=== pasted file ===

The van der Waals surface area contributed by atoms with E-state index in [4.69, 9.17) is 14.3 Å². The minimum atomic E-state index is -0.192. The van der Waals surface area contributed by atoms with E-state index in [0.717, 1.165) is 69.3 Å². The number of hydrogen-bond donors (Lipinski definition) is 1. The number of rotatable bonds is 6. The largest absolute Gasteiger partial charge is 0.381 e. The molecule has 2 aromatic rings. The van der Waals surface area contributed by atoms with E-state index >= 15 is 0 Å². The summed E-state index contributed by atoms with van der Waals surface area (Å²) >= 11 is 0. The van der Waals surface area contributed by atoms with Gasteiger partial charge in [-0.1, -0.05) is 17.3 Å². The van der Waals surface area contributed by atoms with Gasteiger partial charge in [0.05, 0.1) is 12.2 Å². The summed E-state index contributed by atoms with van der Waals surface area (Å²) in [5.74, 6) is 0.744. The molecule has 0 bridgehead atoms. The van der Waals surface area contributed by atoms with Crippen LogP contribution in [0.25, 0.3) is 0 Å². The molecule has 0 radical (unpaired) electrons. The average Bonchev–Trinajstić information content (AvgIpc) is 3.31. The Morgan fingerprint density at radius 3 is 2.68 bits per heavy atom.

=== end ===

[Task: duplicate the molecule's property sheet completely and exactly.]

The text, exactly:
The van der Waals surface area contributed by atoms with E-state index in [4.69, 9.17) is 14.3 Å². The minimum atomic E-state index is -0.192. The van der Waals surface area contributed by atoms with E-state index in [0.717, 1.165) is 69.3 Å². The number of hydrogen-bond donors (Lipinski definition) is 1. The number of rotatable bonds is 6. The largest absolute Gasteiger partial charge is 0.381 e. The molecule has 2 aromatic rings. The van der Waals surface area contributed by atoms with E-state index >= 15 is 0 Å². The summed E-state index contributed by atoms with van der Waals surface area (Å²) >= 11 is 0. The van der Waals surface area contributed by atoms with Gasteiger partial charge in [-0.1, -0.05) is 17.3 Å². The van der Waals surface area contributed by atoms with Gasteiger partial charge in [0.05, 0.1) is 12.2 Å². The summed E-state index contributed by atoms with van der Waals surface area (Å²) in [5.74, 6) is 0.744. The molecule has 0 bridgehead atoms. The van der Waals surface area contributed by atoms with Crippen LogP contribution in [0.25, 0.3) is 0 Å². The molecule has 0 radical (unpaired) electrons. The average Bonchev–Trinajstić information content (AvgIpc) is 3.31. The Morgan fingerprint density at radius 3 is 2.68 bits per heavy atom.